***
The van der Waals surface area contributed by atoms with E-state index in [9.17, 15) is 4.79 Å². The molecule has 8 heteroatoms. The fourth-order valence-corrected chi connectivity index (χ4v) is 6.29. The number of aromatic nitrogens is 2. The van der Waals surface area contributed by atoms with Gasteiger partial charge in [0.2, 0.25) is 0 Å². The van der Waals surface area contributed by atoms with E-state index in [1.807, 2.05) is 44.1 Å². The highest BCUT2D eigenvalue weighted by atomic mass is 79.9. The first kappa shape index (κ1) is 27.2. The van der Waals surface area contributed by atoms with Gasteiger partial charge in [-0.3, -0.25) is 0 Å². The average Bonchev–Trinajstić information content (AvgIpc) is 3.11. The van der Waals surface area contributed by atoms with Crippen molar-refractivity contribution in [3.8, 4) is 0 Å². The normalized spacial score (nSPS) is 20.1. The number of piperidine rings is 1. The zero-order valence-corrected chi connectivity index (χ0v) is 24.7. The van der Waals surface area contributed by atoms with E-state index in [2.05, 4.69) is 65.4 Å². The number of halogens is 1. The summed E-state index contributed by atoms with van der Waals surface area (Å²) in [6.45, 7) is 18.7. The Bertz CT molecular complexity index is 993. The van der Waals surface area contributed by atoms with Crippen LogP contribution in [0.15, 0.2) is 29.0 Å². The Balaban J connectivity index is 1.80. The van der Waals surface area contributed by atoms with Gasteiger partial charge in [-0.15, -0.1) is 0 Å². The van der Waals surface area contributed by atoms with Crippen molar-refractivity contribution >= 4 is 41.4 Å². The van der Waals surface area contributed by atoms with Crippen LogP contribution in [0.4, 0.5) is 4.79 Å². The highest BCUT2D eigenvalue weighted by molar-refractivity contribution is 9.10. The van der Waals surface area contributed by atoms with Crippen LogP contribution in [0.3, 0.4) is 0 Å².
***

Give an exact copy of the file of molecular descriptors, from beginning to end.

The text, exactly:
The van der Waals surface area contributed by atoms with E-state index in [9.17, 15) is 4.79 Å². The molecule has 8 heteroatoms. The fourth-order valence-corrected chi connectivity index (χ4v) is 6.29. The number of aromatic nitrogens is 2. The van der Waals surface area contributed by atoms with Gasteiger partial charge in [0.2, 0.25) is 0 Å². The van der Waals surface area contributed by atoms with E-state index in [1.807, 2.05) is 44.1 Å². The highest BCUT2D eigenvalue weighted by atomic mass is 79.9. The first kappa shape index (κ1) is 27.2. The van der Waals surface area contributed by atoms with Gasteiger partial charge in [-0.3, -0.25) is 0 Å². The average Bonchev–Trinajstić information content (AvgIpc) is 3.11. The van der Waals surface area contributed by atoms with Crippen molar-refractivity contribution in [3.8, 4) is 0 Å². The normalized spacial score (nSPS) is 20.1. The number of piperidine rings is 1. The zero-order valence-corrected chi connectivity index (χ0v) is 24.7. The van der Waals surface area contributed by atoms with E-state index in [2.05, 4.69) is 65.4 Å². The number of halogens is 1. The summed E-state index contributed by atoms with van der Waals surface area (Å²) in [6.45, 7) is 18.7. The Bertz CT molecular complexity index is 993. The van der Waals surface area contributed by atoms with Crippen LogP contribution in [0.15, 0.2) is 29.0 Å². The Balaban J connectivity index is 1.80. The van der Waals surface area contributed by atoms with Gasteiger partial charge in [-0.15, -0.1) is 0 Å². The van der Waals surface area contributed by atoms with Crippen molar-refractivity contribution >= 4 is 41.4 Å². The van der Waals surface area contributed by atoms with Crippen LogP contribution in [0.4, 0.5) is 4.79 Å². The highest BCUT2D eigenvalue weighted by molar-refractivity contribution is 9.10. The van der Waals surface area contributed by atoms with Crippen LogP contribution in [0.3, 0.4) is 0 Å².